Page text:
Kristin Romberg’s paintings buck the trend of art to be looked at by making art that’s meant to be touched. By crossing this threshold, the Norwegian artist invites her audience into her own world, to interact with the objects of her creation as participators, not onlookers.
Heavily inspired by the forms of nature, Romberg embodies a very natural philosophy in her art - that of immersion. The value of nature lies almost entirely in the experiential. That’s to say a forest is far, far more impactful when walked through, as opposed to being seen in an image. There’s multiple reasons for this, one of which is at the heart of this artist’s methodology and output: tactility.
Touch is one of the most important senses, harking back to the insatiable curiosity of our childhood, there is a sense that something must be felt first-hand, not just seen, to be believed. We can be told something is hot, but this concept remains completely abstract until we have been burned on at least one occasion.
Romberg builds on this childlike curiosity by provoking a dormant side within adults, that to explore art in a way that we are a part of it - moving through it like a forest, being brushed by the hanging canvas as if feelings the cool flow of the curtain of a waterfall.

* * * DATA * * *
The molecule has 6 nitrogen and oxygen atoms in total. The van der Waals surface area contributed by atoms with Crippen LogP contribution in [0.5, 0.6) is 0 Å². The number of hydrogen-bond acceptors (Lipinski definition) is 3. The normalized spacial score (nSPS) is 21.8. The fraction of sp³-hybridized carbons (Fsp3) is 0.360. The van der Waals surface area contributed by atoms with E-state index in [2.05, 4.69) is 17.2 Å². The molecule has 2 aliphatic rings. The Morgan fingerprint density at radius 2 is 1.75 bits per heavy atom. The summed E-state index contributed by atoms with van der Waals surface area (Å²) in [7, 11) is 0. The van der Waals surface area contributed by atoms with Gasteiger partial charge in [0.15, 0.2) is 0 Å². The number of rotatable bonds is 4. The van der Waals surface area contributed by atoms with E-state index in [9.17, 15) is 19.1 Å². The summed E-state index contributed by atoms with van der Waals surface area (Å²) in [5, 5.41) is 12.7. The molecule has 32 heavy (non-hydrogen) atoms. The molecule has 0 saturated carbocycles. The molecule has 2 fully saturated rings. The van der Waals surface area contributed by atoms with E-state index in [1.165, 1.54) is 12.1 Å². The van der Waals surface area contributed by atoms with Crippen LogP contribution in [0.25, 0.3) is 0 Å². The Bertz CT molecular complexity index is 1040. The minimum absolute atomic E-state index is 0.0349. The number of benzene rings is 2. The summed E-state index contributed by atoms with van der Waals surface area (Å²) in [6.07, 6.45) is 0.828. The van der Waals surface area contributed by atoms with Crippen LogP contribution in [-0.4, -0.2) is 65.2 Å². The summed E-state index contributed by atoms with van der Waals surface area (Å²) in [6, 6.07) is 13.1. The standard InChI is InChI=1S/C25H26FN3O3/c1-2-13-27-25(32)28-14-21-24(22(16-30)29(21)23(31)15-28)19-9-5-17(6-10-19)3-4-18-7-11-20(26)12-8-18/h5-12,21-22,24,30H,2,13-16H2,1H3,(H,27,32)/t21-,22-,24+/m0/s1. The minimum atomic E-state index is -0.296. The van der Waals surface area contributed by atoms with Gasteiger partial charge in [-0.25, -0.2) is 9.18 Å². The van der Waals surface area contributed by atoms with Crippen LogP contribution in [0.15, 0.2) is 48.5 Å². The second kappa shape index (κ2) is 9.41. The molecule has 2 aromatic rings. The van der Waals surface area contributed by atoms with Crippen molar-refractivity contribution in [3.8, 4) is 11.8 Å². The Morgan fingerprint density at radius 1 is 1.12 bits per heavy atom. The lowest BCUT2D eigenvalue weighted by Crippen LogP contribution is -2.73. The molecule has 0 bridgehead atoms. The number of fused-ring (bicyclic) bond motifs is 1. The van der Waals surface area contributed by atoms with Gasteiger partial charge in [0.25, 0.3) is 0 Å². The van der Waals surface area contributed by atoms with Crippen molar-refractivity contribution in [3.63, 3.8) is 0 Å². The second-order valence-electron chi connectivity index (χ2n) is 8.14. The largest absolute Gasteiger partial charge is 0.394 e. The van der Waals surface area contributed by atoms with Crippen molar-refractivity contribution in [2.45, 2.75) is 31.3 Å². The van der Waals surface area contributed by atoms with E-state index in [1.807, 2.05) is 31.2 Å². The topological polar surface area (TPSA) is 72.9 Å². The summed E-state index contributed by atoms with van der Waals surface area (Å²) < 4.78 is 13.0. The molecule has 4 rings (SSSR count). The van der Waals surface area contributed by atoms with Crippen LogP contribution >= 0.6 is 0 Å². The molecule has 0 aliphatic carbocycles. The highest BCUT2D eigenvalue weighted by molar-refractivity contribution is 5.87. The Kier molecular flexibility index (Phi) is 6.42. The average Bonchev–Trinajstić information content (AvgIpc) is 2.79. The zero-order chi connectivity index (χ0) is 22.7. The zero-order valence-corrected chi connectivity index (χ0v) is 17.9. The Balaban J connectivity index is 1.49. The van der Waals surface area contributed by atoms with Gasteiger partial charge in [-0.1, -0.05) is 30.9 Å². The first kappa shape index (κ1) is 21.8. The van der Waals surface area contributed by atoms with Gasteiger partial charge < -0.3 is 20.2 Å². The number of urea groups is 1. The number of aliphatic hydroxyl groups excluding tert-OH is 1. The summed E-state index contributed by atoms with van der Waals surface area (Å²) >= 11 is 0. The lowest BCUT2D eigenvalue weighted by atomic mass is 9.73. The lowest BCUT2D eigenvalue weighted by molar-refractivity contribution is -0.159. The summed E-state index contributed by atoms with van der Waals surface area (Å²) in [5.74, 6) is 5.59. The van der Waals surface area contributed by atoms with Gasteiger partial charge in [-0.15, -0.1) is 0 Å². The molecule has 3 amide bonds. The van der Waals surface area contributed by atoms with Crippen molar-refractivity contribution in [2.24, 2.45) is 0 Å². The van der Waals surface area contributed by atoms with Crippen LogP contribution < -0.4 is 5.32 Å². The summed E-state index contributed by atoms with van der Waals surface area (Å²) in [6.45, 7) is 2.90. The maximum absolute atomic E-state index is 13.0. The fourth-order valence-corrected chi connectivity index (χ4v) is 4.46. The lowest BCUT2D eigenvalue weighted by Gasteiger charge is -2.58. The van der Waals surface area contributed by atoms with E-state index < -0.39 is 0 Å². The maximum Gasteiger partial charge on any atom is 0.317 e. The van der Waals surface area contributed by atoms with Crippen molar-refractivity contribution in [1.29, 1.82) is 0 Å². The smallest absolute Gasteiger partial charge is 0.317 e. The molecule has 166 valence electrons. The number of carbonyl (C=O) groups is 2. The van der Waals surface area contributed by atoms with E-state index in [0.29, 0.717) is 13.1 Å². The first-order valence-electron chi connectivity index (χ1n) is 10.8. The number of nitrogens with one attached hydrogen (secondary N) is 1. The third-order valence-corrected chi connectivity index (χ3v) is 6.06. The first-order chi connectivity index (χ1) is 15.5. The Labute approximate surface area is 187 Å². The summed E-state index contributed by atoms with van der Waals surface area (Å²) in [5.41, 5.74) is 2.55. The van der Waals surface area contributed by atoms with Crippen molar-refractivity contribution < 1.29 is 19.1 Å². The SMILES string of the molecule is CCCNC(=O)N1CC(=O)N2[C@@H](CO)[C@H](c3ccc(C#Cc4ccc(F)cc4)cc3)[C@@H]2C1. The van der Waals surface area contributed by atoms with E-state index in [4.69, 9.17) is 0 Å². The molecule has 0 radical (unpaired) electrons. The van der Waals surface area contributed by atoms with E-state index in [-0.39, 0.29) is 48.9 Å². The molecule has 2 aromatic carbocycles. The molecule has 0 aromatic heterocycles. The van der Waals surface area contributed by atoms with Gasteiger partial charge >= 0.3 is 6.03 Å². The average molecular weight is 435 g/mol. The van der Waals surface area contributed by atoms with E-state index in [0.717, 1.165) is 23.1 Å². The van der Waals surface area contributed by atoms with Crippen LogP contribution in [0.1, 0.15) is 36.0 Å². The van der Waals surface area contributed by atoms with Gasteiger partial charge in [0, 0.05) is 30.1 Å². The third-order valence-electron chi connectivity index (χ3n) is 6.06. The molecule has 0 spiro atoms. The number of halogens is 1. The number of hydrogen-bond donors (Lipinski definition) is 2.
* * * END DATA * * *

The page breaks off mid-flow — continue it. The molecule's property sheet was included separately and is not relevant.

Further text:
Nature is far more than a feeling, though. It’s also how something looks. The concept of natural and unnatural is fairly solid within popular discourse. Nature tends to be more imperfect, free-form like jazz, whereas the man-made has a rigidity and angular appeal rarely perceived as naturally occuring.
Most of the canvases created by the artist feature shapes and colours that are evocative of the ‘natural world’, one that continually seems further away from us than ever before, one we are now more inclined to experience in a David Attenborough documentary than by ourselves. Adult life, as we live it, has an increasingly finite amount of time. Nature is far down the pecking order for most people when they do manage to spare a bit extra.
Change has been occurring recently, likely as a reaction to an increasingly docile lifestyle brought on by increasing automation and technological advance coupled with the closure of many leisure outlets due to the coronavirus pandemic. There are far more outdoor pictures circulating news feeds now and Romberg’s nature-inspired works will resonate with this shifting psychology.
We’ve collectively reassessed our lives. What’s needed and what isn’t? What’s most valuable and what’s superfluous? It seems that many have begun to value the simple things - family, health and the freedom to explore. Weaving through and engaging with Kristin Romberg’s exhibitions will feed into these desires, where she dissolves the boundary of artist and admirer by curating our experience to recreate that wonderful plane where nature and imagination meet.
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